The Trump administration gave Kentucky permission Friday to impose work requirements on its Medicaid recipients, making the state the first in the nation to implement the administration’s new policy of allowing states to make Medicaid coverage contingent on work.
The move — which came just a day after administration officials announced the new guidance — is widely expected to pave the way for several other states, almost all with with Republican governments, to incorporate work mandates into their Medicaid plans.
And it is likely to make Kentucky, once a trailblazer in implementing the Affordable Care Act, into a legal battleground over the conservative efforts to reshape the half-century-old Medicaid safety net program.
Kentucky will require working-age adults who are not disabled or acutely ill to work a minimum number of hours each week or participate in other “community engagement” activities, such as seeking work, going to school or volunteering.
Those who don’t meet the requirements or don’t provide adequate documentation will lose coverage.
The state projects significant cost reductions, largely because growing numbers of poor Kentuckians will be caught up in the complex reporting requirements and paperwork, causing them to lose coverage.
Federal officials said in approving Kentucky’s proposal that the change would “promote Medicaid's objective of improving beneficiary health” and “provide incentives for responsible decision-making.”
The state will also be able to charge Medicaid recipients premiums for their coverage, joining several other states that have begun imposing more costs on poor patients.
Kentucky has seen some of the biggest gains in coverage since full implementation of the healthcare law, often called Obamacare, began in 2014. The state’s uninsured rate fell by more than half, making it a poster child for the the law under the Obama administration.
The coverage gains have also driven major increases in the share of poor state residents getting recommended medical care and a decline in the number who are putting off care because of cost.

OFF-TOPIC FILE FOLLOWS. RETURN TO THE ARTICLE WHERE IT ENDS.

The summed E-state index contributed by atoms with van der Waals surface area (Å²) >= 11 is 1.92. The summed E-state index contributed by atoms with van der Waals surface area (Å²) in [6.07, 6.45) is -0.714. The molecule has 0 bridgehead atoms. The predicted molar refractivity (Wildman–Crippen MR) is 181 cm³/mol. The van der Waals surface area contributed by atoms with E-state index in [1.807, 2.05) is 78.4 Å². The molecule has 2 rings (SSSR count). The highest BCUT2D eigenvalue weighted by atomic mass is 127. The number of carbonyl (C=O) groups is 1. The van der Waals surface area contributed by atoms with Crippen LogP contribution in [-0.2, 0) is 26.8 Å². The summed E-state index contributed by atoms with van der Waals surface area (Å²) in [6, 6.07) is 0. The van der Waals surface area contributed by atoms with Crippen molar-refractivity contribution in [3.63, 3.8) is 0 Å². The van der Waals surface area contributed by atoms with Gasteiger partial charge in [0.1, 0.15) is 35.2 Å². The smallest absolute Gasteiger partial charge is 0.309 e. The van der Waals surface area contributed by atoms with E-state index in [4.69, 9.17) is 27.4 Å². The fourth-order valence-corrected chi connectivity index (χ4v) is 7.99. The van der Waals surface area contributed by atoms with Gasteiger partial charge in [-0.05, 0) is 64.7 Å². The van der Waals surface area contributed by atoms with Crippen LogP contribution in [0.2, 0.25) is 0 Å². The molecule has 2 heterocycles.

But the state’s current governor, who inherited the expansion from his Democratic predecessor, has been a fierce critic of the health law, arguing it is unaffordable and pledging during his gubernatorial campaign to scrap the Medicaid expansion entirely.
Instead, Gov. Matt Bevin put together a plan to place new restrictions on Kentuckians who receive Medicaid.
Bevin celebrated federal approval Friday, calling it “a significant milestone on our journey to lead the nation in transforming Medicaid in a fiscally responsible way.”
Critics, however, said the state plan would simply take healthcare away from poor Kentuckians.
“Their governor and the Trump administration are maliciously threatening healthcare coverage for a large percentage of Kentucky’s own citizens,” Eliot Fishman, senior director of health policy at Families USA, said Friday.
“These attacks take the form of an array of cynical paperwork requirements designed to take coverage away from people: new work documentation requirements and unprecedented new ‘lockouts’ from coverage for people who do not submit reports on income changes or annual eligibility redetermination forms.”
Many consumer groups, patient advocates and physicians around the country have decried the Trump administration’s moves to put the new requirements on Medicaid recipients, arguing the mandates are inconsistent with the program’s core mission to provide health coverage.